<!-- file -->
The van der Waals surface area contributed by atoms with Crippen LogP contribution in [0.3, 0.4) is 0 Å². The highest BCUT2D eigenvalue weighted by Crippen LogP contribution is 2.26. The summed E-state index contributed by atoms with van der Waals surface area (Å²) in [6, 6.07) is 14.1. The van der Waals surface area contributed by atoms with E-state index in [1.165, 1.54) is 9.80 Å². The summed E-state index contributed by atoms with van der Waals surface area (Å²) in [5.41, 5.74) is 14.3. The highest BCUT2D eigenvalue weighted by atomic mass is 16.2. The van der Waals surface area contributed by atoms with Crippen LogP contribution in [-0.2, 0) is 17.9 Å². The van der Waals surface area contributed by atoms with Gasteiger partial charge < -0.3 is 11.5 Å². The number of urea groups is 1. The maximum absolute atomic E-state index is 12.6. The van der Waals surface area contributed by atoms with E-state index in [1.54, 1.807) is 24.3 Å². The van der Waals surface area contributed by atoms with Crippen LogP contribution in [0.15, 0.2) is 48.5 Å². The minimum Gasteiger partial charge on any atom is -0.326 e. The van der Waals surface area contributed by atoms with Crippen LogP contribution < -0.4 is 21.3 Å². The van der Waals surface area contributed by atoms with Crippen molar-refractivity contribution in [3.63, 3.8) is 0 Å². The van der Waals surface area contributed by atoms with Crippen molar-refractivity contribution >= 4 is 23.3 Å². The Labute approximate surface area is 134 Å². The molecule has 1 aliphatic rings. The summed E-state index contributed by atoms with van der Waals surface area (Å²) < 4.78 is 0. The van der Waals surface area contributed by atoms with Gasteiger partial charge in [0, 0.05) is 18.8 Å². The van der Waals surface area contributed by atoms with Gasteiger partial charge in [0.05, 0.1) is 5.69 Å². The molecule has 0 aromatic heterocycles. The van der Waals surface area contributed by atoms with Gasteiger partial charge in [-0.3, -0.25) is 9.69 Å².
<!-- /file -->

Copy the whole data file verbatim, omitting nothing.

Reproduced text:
The van der Waals surface area contributed by atoms with Crippen LogP contribution in [0.3, 0.4) is 0 Å². The highest BCUT2D eigenvalue weighted by Crippen LogP contribution is 2.26. The summed E-state index contributed by atoms with van der Waals surface area (Å²) in [6, 6.07) is 14.1. The van der Waals surface area contributed by atoms with E-state index in [1.165, 1.54) is 9.80 Å². The summed E-state index contributed by atoms with van der Waals surface area (Å²) in [5.41, 5.74) is 14.3. The highest BCUT2D eigenvalue weighted by atomic mass is 16.2. The van der Waals surface area contributed by atoms with Crippen LogP contribution in [-0.2, 0) is 17.9 Å². The van der Waals surface area contributed by atoms with Gasteiger partial charge < -0.3 is 11.5 Å². The number of urea groups is 1. The maximum absolute atomic E-state index is 12.6. The van der Waals surface area contributed by atoms with E-state index in [1.54, 1.807) is 24.3 Å². The van der Waals surface area contributed by atoms with Crippen LogP contribution in [0.15, 0.2) is 48.5 Å². The minimum Gasteiger partial charge on any atom is -0.326 e. The van der Waals surface area contributed by atoms with Crippen LogP contribution < -0.4 is 21.3 Å². The van der Waals surface area contributed by atoms with Crippen molar-refractivity contribution in [3.63, 3.8) is 0 Å². The van der Waals surface area contributed by atoms with Crippen molar-refractivity contribution >= 4 is 23.3 Å². The Labute approximate surface area is 134 Å². The molecule has 1 aliphatic rings. The summed E-state index contributed by atoms with van der Waals surface area (Å²) < 4.78 is 0. The van der Waals surface area contributed by atoms with Gasteiger partial charge in [0, 0.05) is 18.8 Å². The van der Waals surface area contributed by atoms with Gasteiger partial charge in [0.05, 0.1) is 5.69 Å². The molecule has 0 aromatic heterocycles. The van der Waals surface area contributed by atoms with Gasteiger partial charge in [-0.3, -0.25) is 9.69 Å².